I wrote a piece for Forbes explaining that contrary to what many analysts say, the enormous investments in infrastructure in China will be good for the economy and also visionary on the part of China’s leadership: http://www.forbes.com/sites/annlee/2012/07/22/why-chinas-high-investment-levels-wont-hurt-them/
Reuters has reported that a bill about to be signed by Obama will allow existing tariffs on imported goods from China to stay in place after they were threatened by a court ruling. At a time when there seems to be little bipartisan support for anything, it is surprising that this piece of legislation enjoys popularity from both sides of the aisle. Certainly, there is a broad perception in the U.S. that China does not play by the rules, that the U.S. engages in free market capitalism while China engages in mercantilism.
Unfortunately, like all disagreements, the truth is not black and white, but shades of gray. Continue reading
The FT reported that China’s central bank has argued for loosening its capital controls in a landmark report: http://www.ft.com/intl/cms/s/0/bd948148-5dfd-11e1-8c87-00144feabdc0.html#axzz1nDRQgZ00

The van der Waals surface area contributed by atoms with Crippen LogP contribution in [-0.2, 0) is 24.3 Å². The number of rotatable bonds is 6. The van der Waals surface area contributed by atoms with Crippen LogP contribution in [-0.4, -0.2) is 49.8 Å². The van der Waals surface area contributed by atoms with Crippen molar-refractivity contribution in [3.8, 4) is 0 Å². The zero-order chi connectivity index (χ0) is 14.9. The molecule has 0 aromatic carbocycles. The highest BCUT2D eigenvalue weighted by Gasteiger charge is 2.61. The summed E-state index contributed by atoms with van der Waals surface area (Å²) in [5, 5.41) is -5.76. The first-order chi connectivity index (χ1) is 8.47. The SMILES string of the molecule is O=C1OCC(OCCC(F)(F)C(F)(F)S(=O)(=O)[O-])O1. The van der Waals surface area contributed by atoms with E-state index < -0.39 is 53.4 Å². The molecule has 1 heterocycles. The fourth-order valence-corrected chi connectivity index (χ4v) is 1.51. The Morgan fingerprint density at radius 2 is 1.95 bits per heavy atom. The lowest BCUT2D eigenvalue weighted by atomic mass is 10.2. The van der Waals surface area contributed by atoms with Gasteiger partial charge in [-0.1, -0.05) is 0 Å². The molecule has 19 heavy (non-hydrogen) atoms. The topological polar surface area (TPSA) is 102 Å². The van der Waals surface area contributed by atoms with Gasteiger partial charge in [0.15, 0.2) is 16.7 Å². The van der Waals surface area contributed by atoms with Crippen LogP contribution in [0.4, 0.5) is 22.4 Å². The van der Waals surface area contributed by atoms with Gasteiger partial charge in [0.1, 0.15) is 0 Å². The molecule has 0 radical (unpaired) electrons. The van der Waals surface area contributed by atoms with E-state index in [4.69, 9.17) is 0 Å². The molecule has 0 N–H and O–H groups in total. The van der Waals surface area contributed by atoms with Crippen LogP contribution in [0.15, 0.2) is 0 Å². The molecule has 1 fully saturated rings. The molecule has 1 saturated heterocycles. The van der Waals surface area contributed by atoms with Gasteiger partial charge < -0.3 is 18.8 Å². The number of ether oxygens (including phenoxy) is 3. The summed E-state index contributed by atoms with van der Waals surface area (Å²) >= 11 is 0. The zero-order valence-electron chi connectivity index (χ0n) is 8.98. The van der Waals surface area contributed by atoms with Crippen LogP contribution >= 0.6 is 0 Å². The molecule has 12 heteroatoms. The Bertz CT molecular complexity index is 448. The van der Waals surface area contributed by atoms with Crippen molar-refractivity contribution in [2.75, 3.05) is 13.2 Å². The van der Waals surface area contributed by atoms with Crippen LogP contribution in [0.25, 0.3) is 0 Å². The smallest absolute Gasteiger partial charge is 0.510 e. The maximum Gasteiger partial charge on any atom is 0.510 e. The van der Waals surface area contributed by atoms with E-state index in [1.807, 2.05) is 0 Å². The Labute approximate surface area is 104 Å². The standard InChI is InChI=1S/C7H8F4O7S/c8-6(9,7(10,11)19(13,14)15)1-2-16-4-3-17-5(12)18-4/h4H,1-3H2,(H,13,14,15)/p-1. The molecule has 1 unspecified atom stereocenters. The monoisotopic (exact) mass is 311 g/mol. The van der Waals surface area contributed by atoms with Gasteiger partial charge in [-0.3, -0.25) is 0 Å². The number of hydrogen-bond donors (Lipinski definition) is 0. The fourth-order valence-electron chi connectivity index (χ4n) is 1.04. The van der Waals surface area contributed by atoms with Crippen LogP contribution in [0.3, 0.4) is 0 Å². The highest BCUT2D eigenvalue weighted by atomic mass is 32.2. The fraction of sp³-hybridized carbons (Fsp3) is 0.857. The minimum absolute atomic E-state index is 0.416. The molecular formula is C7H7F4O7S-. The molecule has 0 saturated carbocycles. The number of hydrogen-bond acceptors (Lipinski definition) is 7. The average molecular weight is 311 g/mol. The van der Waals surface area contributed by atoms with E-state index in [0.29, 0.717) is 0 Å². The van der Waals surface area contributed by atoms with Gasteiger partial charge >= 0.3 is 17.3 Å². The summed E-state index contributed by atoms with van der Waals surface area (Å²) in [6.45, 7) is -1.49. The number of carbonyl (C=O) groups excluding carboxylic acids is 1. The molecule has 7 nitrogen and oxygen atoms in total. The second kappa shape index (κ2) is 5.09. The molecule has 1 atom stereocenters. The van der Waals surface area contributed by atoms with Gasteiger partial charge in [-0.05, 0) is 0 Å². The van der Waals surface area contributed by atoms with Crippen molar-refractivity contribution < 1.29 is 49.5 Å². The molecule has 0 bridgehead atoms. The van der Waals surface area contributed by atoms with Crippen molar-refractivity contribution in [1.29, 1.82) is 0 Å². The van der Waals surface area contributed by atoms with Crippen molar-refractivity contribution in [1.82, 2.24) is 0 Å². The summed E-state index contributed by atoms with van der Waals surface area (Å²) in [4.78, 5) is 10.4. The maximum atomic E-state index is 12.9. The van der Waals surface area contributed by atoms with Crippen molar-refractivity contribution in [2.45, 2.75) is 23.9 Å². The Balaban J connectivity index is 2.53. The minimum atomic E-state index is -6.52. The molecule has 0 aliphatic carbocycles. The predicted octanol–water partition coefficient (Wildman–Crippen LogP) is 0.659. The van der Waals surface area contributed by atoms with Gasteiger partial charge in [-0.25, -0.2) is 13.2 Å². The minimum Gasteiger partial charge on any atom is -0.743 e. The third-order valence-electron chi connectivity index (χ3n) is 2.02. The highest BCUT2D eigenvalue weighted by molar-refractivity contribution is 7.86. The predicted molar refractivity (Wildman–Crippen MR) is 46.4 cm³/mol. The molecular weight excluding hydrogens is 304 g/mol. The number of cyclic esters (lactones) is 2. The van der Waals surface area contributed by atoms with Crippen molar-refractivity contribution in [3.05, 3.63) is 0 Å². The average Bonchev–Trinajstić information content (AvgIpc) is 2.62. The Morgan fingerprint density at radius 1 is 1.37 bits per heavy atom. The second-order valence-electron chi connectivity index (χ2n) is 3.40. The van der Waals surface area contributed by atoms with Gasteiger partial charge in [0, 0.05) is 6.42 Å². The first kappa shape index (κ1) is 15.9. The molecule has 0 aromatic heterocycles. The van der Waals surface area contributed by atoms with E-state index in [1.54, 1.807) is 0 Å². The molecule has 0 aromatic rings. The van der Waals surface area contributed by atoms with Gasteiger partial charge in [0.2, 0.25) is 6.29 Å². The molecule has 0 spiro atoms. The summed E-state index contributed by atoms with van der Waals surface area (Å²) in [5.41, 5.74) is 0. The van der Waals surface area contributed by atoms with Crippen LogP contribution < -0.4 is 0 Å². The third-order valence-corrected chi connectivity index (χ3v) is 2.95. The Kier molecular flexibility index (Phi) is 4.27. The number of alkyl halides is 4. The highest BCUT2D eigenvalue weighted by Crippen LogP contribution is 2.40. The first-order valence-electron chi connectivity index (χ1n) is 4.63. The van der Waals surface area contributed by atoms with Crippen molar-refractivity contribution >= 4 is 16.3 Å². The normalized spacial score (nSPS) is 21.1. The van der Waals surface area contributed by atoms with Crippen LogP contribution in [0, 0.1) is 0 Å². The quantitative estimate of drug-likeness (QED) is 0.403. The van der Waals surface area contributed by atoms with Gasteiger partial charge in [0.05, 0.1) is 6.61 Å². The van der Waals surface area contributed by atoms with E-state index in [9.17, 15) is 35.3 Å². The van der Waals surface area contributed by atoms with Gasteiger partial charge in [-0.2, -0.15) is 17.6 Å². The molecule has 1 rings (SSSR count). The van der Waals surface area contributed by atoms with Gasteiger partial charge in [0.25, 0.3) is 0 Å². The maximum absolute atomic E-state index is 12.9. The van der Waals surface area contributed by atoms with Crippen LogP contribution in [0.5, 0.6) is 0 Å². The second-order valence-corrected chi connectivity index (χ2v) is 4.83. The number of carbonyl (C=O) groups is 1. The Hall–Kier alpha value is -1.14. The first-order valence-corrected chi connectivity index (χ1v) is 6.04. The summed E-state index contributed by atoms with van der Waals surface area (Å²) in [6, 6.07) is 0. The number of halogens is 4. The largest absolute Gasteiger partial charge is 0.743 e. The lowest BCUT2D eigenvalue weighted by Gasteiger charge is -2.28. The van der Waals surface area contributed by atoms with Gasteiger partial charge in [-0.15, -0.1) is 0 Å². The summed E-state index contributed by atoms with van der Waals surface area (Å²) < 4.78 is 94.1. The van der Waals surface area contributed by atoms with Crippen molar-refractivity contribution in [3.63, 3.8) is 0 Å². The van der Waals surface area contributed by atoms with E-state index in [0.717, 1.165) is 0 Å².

Such a move if it were to happen would be a giant boon to the U.S. financial sector for the following reasons:
-It could create the potential for a whole new set of derivative products.
-It would provide more investment opportunities and banking opportunities to financial firms.
-It could increase commissions exponentially by the tsunami of transaction volume. Continue reading
“We’ve displayed to this world leader our work ethic, No. 1, and our value for friendship; that’s No. 2,” Mayor DeWayne M. Hopkins said in an interview at City Hall. “If that message can be disseminated into the rest of the United States in encouragement for people to be interested in Muscatine and perhaps relocate here – and I mean people all the way from households up to retail and manufacturing – then that’s a plus.”
The above quote refers to the visit to Iowa by Xi Jinping where the Chinese president in waiting once spent time as a young man. His visit underscores the desire for the Chinese to maintain strong relations with the U.S., but his choice of cities also underscores his sympathies for the common man. Continue reading